A new invention from a Washington painter can transform any string of letters or words into a reproducible work of art.

Have you ever heard of synesthesia? It’s a fascinating concept. The five human senses – sight, sound, smell, taste, and touch – misfire in some people, causing them to “taste” sounds, “see” flavors, or associate words and numbers with colors. This concept has fascinated writers and artists for generations, and its latest learner is a Washington-based painter named Tyree Callahan. After becoming interested in the interplay between words and art, Callahan created a device that could connect the two: a chromatic typewriter. Instead of inked letters, this apparatus dispenses splashes of color, making it possible to transform anything from a grocery list to Great Expectations into a full-color painting.

Callahan’s paintings reveal that his art concerns itself with the interplay of light, shadow, and color. The chromatic typewriter is no exception. Without giving away the exact impetus behind the typewriter, he explains that his home, the Pacific Northwest has inspired much of his art. “I live in an environment that can produce both vivid and somber landscapes, often both within an hour.” The typewriter itself is fairly simple in concept, if not execution. It replaces a standard keyboard with a rainbow palette. There are no letters on the keys, but anyone who can type without looking at the keyboard can create a work of art. “It seems to be making a lot of people happy and it has started some great discussions on the translation of art into words and words into art,” says Callahan. “And folks with synesthesia seem to like it the most!”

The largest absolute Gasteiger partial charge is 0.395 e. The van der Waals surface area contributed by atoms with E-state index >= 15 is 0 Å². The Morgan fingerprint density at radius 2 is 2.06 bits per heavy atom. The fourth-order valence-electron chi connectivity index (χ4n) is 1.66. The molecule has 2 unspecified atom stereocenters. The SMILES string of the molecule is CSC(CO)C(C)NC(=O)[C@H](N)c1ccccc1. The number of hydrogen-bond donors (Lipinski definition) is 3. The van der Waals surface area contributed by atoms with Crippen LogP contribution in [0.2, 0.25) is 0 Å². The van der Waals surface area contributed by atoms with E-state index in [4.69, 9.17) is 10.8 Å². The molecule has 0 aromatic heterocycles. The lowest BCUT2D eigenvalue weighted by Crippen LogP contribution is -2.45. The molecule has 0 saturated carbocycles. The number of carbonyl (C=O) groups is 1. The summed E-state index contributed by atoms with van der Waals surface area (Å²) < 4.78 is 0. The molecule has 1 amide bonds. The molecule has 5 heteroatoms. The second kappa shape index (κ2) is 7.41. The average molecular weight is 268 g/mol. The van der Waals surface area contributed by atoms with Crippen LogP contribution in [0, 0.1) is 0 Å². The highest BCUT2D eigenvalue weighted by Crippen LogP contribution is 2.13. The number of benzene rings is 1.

At present, you can vote for the typewriter’s inclusion in West Collects, a modern art gallery. The voting process is only open to iDevice users, but Callahan would appreciate your votes just the same. “You’ll be quite happy to know that every vote for the typewriter saves a precious kitten from the tortures of hell.” Support a creative art project and save a kitty? That sounds like a win-win.

Source: Studio E via Colossal

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